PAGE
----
Combine that with e.g. brute forcing the voicemail/web account passwords (since nobody uses good passwords) and you're off to the races. In fact I would go so far as to say that most things reported as "hacking" are really just "some clod doesn't know how to pick a secure password and somebody else was able to guess it with a little work."

To my knowledge this is exactly what happened with e.g. Paris Hilton's t-mobile and Sarah Palin's yahoo email, both of which incidents were lazily described by the media as "hacks". Whether you want to call that "hacking" is debatable but in my opinion it's not; at least, it's certainly not sitting around with a directional wireless antenna and trying to decypher the encrypted GSM radio transmissions.
posted by Rhomboid at 3:42 AM on July 9, 2009 [3 favorites]


BBC4 radio reported this morning that it was voicemails that they tried to "hack" into. I interpret this to mean that they got the celebrity's number, dialled it until they got voicemail, and tried any combination of obvious passwords (1234, 1111, etc) to see if they got through. Just a guess.
posted by like_neon at 3:44 AM on July 9, 2009


Or what Rhomboid said.
posted by like_neon at 3:45 AM on July 9, 2009


I don't really see what your point is, Rhomboid. Just because it's easy doesn't mean it's not hacking (in relation to forcing passwords at least).
posted by robcorr at 3:45 AM on July 9, 2009


From memory, they were hacking voicemails and possibly SMS messages before, not actual phone calls.
posted by MuffinMan at 3:47 AM on July 9, 2009


Wait. Rupert Murdoch is still alive? I though he fell off a boat.

*google google *

Ah. That was a different unscrupulous bastard media tycoon. And wishful thinking.

Does Murdoch have a boat?
posted by pracowity at 3:52 AM on July 9, 2009 [3 favorites]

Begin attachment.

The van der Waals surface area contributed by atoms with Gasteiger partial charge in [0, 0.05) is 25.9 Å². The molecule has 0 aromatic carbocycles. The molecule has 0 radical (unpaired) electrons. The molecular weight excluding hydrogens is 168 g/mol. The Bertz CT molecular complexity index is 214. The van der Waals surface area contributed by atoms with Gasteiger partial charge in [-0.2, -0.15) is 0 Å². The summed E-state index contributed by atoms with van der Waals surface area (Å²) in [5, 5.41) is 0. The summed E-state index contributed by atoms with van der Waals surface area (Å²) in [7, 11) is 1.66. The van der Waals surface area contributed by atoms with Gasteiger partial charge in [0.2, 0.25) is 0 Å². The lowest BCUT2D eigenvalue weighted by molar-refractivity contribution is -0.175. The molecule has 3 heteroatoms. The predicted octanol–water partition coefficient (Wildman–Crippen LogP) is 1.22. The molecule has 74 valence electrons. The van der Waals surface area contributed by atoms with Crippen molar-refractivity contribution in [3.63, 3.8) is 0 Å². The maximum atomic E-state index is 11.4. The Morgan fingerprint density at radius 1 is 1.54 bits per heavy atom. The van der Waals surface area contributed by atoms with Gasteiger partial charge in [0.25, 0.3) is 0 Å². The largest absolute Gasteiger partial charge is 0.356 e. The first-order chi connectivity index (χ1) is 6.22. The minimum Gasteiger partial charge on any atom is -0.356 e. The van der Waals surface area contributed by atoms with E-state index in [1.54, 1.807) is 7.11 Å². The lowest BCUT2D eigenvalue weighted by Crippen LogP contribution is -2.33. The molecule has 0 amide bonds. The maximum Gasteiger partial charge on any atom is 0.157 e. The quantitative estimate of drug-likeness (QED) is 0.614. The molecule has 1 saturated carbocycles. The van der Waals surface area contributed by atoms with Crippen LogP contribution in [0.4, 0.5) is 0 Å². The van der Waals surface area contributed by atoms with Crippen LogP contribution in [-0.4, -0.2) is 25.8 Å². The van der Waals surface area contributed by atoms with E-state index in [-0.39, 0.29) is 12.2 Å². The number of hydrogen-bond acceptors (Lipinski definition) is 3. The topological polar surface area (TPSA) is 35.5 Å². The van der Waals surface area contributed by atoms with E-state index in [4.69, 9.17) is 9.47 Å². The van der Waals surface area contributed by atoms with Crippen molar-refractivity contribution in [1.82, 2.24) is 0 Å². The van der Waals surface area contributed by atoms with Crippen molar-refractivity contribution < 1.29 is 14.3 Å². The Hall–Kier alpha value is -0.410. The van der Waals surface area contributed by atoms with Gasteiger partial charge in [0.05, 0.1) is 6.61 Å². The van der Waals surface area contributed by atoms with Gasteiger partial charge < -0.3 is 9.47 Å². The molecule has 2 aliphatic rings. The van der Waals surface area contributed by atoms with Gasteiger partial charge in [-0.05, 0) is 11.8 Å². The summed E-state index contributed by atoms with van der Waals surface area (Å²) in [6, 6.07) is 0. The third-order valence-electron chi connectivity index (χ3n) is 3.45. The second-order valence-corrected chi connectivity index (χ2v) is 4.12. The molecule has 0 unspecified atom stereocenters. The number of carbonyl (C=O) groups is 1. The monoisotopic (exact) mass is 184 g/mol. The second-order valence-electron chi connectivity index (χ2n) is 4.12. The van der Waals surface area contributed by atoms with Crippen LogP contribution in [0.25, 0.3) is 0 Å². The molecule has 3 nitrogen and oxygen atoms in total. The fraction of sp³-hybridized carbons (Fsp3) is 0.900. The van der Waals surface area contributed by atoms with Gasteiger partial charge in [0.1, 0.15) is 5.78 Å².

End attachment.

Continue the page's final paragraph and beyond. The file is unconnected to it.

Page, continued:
Most successful hacks are social engineering attacks, or so Mitnick claimed.
posted by idiopath at 3:53 AM on July 9, 2009


In the strict jargon-file sense, hacking has the connotation of finding a clever way of solving some problem or getting past a restriction. So yes, in the strict sense, brute forcing and social engineering are definite hacks. So would carrying a small notepad in your pocket with which you jot down appointments and ideas -- if you can stomach the "lifehack" term/movement. Or I "hack" my Tivo by putting in a larger HD. Or, I discover a new route to take to get to work and shave a few minutes from time travel time -- that's technically a hack. And here we come to see how using this most broadest definition of the word really starts to fall apart because it can be applied nearly universally to any situation where somebody does something clever.

As a result, I tend to reserve it for things which have a higher degree of technical difficulty. Finding a remotely exploitable vulnerability in a piece of software, crafting an exploit to take advantage of it, writing position independent shellcode that can be represented entirely by the printable range of ASCII characters, and successfully rooting someone: that's a hack. Downloading LOphtCrack and letting it run for a couple of days with the stock english language wordlist: not so much.
posted by Rhomboid at 4:05 AM on July 9, 2009 [3 favorites]


Most successful hacks are social engineering attacks

Yes. A bit like building a spy network, I suppose. And once they've done any little thing for you, you've got them hooked forever.

I also suppose that a good number of celebrity friendships are out of kilter -- that one half of the relationship is really in it for the money or fame that the other half seems to offer. In a case like that, it wouldn't be all that hard to buy the groveling, climbing, dissatisfied half of the friendship. Look for hangers on and hyenas around your target celebrity, let them know it would be worth their while to pass along a phone number or itinerary here and there or to place a little electronic box in a certain spot, convince them that you'd never ever ever reveal your source because you value them so highly, and hand them wads of tax-free cash.
posted by pracowity at 4:13 AM on July 9, 2009


On a different note: That summary on Susan Boyle after the relevant part of the "Dark Arts" clip is excellent!
posted by kolophon at 4:18 AM on July 9, 2009


Forgot to add: When the press reports that "celeb X had their email hacked by party Y" I get the impression that most lay people just throw their hands up and think, "poor X, there's nothing they could have done -- those darn hackers can do anything." After all, movies and TV portray these hackers as omnipotent, able to bypass anything, so just resign yourself to being hacked because they're just that good. But if it's reported instead as, "party Y was able to guess celeb X's predictably weak password and access their account" then the lay person reading it might get the clue that there is nothing mystical/magical going on, that the hack would have been entirely preventable, and that maybe they themselves shouldn't be using "kitty52" as the password to every site they sign up for.